Jomas is very much thankful to all those who supported him to fulfill his dream of raising a charity of $50000, thereby helping the Blind Association with the fund raised through this stream. You can find out the details about the charity work on their official website. Also, you can show your generosity with your donations voluntarily for the noble cause.
From August 17th to 21st, I will be attending the MidAmeriCon II in Kansas City. I’ll be on the following panel on Thursday, if you’d like to join me for a good discussion.
Utopia, Dystopia, and the Default? — Thursday 2-3pm (2502A)
Certain kinds of imagined futures currently dominate the SF field.. For example, we usually find settings in either grand interstellar deep space futures or trapped-on-Earth dystopias with the rare exception. What about the futures that land somewhere in-between, that may be more likely for us? Is the “middle future” too reminiscent of the Golden Age of SF? Let’s discuss the “middle future” in SF, how it compares to earlier eras in SF, and where it falls on the Utopia/Dystopia spectrum.
Speakers: Jack Cambell Jr., John Joseph Adams, Tamara Jones, Sarah Frost, Mr. Peadar O Guilin, Thomas K. Carpenter
Stop by afterwards if you’d like to say hello. I’d love to meet you.
An update from Microsoft is floating in: they now made the move to make the Hololens AR goggles available for all developers and companies within the United States and Canada. (You don´t have to be a qualified developer anymore.)
Up to five glasses can now be ordered directly through their online shop. It still costs 3.000 bucks. Only catch is still that you need your company´s residence within US / Canada. Europe and the rest of the world will still need to use fake US addresses to get one (just kidding, .. well kind-of).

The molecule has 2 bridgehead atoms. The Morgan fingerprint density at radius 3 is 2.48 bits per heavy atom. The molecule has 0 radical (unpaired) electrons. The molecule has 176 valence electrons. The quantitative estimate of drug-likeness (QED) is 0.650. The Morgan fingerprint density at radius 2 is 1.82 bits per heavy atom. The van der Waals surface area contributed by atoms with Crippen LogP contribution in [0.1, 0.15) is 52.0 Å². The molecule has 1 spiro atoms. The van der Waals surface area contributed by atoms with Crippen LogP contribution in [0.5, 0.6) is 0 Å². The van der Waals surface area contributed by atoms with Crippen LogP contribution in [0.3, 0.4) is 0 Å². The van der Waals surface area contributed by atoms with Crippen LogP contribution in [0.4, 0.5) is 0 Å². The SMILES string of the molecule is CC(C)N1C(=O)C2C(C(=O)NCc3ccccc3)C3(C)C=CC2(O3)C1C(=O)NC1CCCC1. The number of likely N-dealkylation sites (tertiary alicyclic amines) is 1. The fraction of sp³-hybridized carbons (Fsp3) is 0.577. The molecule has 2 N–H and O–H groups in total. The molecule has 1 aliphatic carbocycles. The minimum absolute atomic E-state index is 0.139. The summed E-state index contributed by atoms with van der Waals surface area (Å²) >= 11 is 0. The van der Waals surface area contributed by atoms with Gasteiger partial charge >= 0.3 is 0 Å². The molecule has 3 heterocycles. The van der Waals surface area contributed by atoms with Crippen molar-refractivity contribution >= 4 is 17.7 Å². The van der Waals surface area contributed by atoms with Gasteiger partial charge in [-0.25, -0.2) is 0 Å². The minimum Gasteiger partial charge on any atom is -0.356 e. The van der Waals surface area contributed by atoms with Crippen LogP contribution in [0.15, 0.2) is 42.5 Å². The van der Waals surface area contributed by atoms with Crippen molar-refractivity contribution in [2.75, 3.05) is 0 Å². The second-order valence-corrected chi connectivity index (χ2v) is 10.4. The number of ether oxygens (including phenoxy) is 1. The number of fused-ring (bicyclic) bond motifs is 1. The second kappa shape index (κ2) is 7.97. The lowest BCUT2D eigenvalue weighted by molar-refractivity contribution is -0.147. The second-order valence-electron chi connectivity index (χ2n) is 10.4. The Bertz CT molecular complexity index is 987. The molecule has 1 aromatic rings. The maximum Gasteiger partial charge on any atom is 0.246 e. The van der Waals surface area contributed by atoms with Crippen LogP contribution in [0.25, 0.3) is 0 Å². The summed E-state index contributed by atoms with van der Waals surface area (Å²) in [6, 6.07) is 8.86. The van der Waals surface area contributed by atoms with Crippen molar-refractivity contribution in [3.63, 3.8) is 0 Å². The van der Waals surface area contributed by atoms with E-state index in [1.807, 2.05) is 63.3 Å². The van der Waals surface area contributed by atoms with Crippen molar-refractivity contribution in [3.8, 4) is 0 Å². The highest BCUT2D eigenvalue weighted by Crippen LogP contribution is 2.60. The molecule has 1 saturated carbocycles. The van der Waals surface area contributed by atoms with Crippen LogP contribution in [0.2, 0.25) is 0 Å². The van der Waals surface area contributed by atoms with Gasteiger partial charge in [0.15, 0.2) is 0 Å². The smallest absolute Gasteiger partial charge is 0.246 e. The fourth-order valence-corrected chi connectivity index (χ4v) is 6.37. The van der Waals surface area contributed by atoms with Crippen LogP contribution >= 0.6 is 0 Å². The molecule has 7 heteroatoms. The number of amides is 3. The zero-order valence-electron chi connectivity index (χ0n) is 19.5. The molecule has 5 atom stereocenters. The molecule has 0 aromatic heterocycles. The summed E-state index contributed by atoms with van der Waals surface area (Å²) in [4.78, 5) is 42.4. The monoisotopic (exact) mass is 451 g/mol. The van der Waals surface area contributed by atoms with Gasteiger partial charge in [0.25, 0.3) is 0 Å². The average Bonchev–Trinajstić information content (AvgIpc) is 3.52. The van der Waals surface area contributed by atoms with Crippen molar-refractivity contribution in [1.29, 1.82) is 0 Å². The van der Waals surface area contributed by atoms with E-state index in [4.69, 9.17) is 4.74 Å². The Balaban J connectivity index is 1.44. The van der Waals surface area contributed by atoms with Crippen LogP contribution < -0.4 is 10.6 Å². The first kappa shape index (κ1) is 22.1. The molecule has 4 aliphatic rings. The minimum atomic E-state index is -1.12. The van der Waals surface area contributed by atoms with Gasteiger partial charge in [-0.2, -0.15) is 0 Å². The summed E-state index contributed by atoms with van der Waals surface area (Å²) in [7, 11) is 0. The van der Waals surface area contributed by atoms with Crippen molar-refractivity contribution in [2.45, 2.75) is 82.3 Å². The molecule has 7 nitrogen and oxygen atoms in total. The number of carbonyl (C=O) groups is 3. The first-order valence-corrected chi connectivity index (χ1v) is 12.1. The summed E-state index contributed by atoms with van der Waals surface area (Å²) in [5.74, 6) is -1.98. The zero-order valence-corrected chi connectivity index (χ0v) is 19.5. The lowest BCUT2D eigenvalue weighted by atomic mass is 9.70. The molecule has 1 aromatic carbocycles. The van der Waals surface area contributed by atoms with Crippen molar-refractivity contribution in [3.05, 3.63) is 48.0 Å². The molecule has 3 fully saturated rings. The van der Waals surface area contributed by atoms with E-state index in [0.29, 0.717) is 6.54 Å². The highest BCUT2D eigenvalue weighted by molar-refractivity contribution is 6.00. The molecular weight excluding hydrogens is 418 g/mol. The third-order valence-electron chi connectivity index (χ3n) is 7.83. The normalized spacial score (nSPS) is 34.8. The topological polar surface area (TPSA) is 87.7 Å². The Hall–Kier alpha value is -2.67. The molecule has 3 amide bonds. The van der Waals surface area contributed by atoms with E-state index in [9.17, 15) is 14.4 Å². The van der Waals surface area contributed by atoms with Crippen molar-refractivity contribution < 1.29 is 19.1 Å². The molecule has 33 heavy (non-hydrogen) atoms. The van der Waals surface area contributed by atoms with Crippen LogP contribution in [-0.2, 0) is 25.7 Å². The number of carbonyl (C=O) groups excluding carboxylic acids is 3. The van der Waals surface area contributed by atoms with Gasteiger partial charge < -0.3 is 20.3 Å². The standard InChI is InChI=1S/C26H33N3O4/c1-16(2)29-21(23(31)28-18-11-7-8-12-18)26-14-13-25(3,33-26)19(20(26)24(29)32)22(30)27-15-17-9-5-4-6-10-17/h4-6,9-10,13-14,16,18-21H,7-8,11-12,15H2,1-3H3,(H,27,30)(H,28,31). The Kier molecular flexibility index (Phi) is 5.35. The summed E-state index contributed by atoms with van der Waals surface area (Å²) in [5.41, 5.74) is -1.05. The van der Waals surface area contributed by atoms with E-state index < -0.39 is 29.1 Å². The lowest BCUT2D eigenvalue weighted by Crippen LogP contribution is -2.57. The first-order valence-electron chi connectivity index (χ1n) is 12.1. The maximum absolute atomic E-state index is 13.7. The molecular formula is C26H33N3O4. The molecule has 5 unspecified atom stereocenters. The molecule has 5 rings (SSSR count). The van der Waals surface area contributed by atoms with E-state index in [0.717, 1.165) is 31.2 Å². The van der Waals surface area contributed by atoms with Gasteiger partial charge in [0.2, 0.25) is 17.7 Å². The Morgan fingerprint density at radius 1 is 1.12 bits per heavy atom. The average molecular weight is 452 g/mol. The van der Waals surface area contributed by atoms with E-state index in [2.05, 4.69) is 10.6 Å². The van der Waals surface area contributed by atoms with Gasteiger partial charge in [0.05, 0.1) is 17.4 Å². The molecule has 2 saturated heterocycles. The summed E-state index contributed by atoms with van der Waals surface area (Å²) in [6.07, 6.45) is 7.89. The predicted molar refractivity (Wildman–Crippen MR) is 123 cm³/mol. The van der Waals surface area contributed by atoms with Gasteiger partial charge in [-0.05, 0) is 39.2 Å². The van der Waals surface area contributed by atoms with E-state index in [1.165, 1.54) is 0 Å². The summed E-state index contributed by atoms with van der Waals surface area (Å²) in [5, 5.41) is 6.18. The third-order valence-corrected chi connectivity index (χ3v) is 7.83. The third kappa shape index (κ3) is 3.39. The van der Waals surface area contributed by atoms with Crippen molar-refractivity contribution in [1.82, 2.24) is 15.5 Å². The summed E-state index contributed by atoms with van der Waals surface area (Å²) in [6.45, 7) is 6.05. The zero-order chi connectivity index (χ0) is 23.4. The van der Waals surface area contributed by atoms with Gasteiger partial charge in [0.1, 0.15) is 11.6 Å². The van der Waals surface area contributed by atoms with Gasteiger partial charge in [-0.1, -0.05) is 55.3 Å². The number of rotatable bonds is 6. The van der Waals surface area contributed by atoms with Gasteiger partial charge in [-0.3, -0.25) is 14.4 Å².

Alex Kipman from the hololens team announces further updates on the official blog. Starting now, their is a new “HoloLens Commercial Suite” available to better support company needs with respect to the installation and roll-out of the AR glasses in their industrial sector and IT environment:
In this anniversary update (congratz!) they talk about the new suite (no price tag) and how it can support your company needs. You will get enterprise management with data encryption, vpn remote access to your network, a private store that only shows apps of your company and kiosk mode to limit which apps can be run. Full details on their new page here and the full release notes here.
The Commercial Suite seems like a good step towards in-business use, but feels a bit early to do so. I´d rather have broad availability first. But then again, they would be well prepared once they push the production (hopefully only with a DK2 with bigger field of view).
Looking forward to see more coming and to also get world-wide spread with the next wave, maybe?
The Kölner Dom Cathedral in Cologne, Germany has survived war, plague, and decay. Built in the 12th Century, it was the only major building in the city to survive the Allied carpet bombing in World War II. But the cathedral and its caretakers now stand against new invaders: hordes of Pokemon Go players.
Last month, the cathedral announced that it had hired an attorney to press its case against the game’s creators for failing to heed requests to remove the “Pokestop” waypoints that draw gamers in. The priests complain that “players have been traipsing through, interrupting prayer and disturbing the respectful calm of the ancient cathedral.” Several public institutions have been widely quoted in the media discouraging people from using the game on their grounds, including Arlington National Cemetary and the National Holocaust Museum, but the Cologne Cathedral maybe the first to take formal legal action.
They are unlikely to be the last frustrated landowners to consider that option. Closer to (my) home, for example, residents of St. Clair Shores, Michigan are up in arms about the players roaming through nearby Wahby Park. Local police have ticketed some players for trespassing, since the park technically closes to visitors at dusk, but the problems have apparently continued. One local resident complained that “the past few weeks (since the game came out) have been an absolute nightmare for the residents on our street. Our once quiet, safe, and peaceful street has gone to the complete opposite. There has to be almost a dozen Poke Stops, and roughly 5 Gyms in this park. At any given moment there are at least a couple of hundred people in the park play this game, compared to the average of usually 15-20 in the park. The Poke Stops, and Gyms border the park which is an open invitation for the players to utilize our street, our lawns, looking in our windows and so forth.”
Elaborating further, the resident emphasized the following issues: